50 wild things to do in Ireland
Over 10 weeks, Irish Times readers have told us about the best places and ways to experience nature in Ireland. Here are a few of the secrets they shared. We will reveal the winner on Saturday
FIVE GREAT ACTIVITIES
Mountain-biking dates: Ballyhoura is mountain-biking heaven, with highly-rated international-standard competition facilities (visitballyhoura.com). The trails don’t destroy the beautiful forest, with its tall deciduous cover, red squirrels and deer, and nesting hen harriers. Couples going mountain-biking on a date has turned out to be a thing: Kim and Kanye even turned up recently, apparently. visitballyhoura.com
Gorge-walking: Wetsuits, shoes, helmets and gloves on, you pick your way up a river canyon against the flow of the water. Swim in pools, haul yourself up slippery rocks, and swing from overhanging branches as you do so. One of numerous thrills available at Killary Adventure Centre in Connemara. killaryadventure.com
Electric-biking: We’ve been converted to this way of exploring the Irish countryside. All the fresh-air benefits without the hard work, and you cover more ground.
Stack-climbing: Cnoc na Mara, near Glencolumbkille, Co Donegal, is a 100-metre sea stack in one of the most inaccessible locations in Ireland. Gaining the summit is like being reborn into a world where anything is possible. uniqueascent.ie
Cave-camping: Let the rising tide of the sea seal you in to one of the dry sandy-floored caves at Maghera, Co Donegal. Do it once, and don’t be afraid of the descending night. Primal relief comes with daybreak in this magical space.
Donegal coast, Killybegs to Ardara.
FIVE COASTAL WONDERS
Killahoey Beach, Dunfanaghy, Co Donegal: Go horse riding, surfing or take beach exercise with surf school Narosa which holds a “surf fit” class on the strand. narosalife.com
Coral Beach, St Johns Point, Dunkineely, Donegal: At the tip of one of the longest peninsulas in Ireland is a pretty little pink coral beach offering stunning views across Donegal Bay, and as far as Co Sligo. The waters around the lighthouse at St John’s Point are very popular with divers.
Old Head, Westport, Co Mayo: Suit up and have helmets at the ready – coasteering at Old Head is not for the faint hearted. Explore caves and woodlands, go rock hopping and be prepared to be physically and mentally challenged as you end your trip with a daunting cliff dive into the roaring Atlantic. adventurewest.ie
Zetland Pier, Adrigole, Cork: Trek through overgrown brambles and apparent dead ends to reach this hidden paradise which exists for only a couple hours either side of low tide and is known only to clued-in locals. Long after the sand is swallowed by turquoise waters, you’ll still have the rocks on either side of the tiny inlet to jump in from.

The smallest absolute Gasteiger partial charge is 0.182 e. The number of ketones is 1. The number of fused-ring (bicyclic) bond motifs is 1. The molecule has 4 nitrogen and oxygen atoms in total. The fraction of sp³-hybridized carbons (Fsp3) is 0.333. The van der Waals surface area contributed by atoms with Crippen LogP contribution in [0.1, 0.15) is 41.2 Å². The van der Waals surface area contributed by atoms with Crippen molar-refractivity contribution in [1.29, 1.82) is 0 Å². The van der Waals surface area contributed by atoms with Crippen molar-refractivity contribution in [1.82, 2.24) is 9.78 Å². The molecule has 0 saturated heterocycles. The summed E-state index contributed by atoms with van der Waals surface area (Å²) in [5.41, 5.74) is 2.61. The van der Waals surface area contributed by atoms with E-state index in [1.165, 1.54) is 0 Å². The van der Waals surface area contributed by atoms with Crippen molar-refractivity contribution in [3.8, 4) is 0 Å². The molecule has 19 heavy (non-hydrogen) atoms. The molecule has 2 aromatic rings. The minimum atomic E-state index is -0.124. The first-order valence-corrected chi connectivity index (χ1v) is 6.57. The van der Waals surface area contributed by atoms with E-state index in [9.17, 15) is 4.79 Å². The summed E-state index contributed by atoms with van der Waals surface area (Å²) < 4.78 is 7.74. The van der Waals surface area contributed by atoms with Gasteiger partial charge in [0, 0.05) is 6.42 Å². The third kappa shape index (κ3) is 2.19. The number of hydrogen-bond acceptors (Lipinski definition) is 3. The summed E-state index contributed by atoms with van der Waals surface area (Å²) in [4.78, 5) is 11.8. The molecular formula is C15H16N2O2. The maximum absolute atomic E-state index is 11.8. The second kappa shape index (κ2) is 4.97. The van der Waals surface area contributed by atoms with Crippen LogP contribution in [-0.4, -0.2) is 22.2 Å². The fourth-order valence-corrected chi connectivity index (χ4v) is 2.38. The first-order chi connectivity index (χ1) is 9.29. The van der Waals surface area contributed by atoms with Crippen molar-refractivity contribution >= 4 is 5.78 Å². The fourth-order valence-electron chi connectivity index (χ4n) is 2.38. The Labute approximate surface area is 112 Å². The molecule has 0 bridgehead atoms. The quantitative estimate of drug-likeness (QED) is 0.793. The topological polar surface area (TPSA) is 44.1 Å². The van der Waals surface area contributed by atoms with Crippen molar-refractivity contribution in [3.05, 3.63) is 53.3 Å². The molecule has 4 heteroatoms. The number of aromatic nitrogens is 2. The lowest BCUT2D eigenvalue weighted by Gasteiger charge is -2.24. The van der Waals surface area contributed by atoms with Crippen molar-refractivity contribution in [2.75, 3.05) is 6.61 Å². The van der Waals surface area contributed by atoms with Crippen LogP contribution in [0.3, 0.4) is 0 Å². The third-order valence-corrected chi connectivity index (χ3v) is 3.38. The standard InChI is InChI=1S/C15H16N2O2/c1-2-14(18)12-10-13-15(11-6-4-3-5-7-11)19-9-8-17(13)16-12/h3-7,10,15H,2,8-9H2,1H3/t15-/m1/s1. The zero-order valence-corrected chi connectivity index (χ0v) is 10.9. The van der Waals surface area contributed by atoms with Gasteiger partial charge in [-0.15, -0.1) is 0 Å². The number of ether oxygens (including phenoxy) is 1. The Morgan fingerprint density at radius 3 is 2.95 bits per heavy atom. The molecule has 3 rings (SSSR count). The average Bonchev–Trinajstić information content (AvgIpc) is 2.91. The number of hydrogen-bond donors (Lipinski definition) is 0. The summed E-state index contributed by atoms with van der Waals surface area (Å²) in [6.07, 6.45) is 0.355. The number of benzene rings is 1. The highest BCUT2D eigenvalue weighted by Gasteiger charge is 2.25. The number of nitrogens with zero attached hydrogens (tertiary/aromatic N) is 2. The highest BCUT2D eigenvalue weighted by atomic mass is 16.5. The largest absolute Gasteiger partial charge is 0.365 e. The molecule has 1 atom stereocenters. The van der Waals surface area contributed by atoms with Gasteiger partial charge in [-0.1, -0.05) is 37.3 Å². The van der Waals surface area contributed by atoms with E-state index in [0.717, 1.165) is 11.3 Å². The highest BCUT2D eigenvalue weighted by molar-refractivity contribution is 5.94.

Copper Coast, Co Waterford: Approach its beaches and caves from the water. You don’t see half of the amazing views from the road. Experience this impressive stretch of Waterford coast from kayaks, learn some local history while paddling in and out of the caves and tunnels. pureadventure.ie
Cape Clear, Co Cork
FIVE GREAT CAMPING SPOTS
Wild Atlantic Camp, Creeslough, Co Donegal: Between Creeslough and Dunfanaghy, the highlight of this newly opened “glamping” site is its “just for two” cosy wooden pods, fully furnished with lace curtains, rattan chairs and fairylights. wildatlanticcamp.ie
Pure Camping, Querrin, Loop Head, Co Clare: Trea and Kevin Heapes run an ecocampsite outside this small village on Loop Head, where you can pitch your own tent or stay in one of the pre-erected bell tents. purecamping.ie
Cladagh Glen, Co Fermanagh: Pitch your tent by the wooded glen beside the Cladagh river which carves its way from the Marble Arch caves through the limestone rock of this woodland paradise. Follow the walking trail to the scout centre, with toilet, barbecue and campfire facilities. cladaghglen.com
Mongolian Yurt Camping, Cape Clear, Co Cork: Take the 45 minute ferry trip from Baltimore out to Cape Clear, where you can rent a cosy yurt. yurt-holidays-ireland.com
Gorumna Island, Galway, in a Chausson campervan: Connected to the mainland by the Béal an Daingin Bridge, one of our readers’ entries made this trip an enviable one. From Omey to Claddaghduff, from Cleggan to Inishbofin – fuchsia laden hedges and deep warm evening swimming at the piers – who needs Greco-Roman shores when island hopping is available here outside our doors?
Skellig Michael, Co Kerry. Photograph: Getty Images
FIVE LESSER-VISITED ISLANDS
Inistrahull, Co Donegal: Six miles north of Malin Head is a 114 acre deserted island which the last inhabitants left in 1928. Now you’ll find ruined dwellings, old field systems, wild deer, eider duck, and a deserted lighthouse. Easily accessible from Malin Head, Bunagee or Portaleen.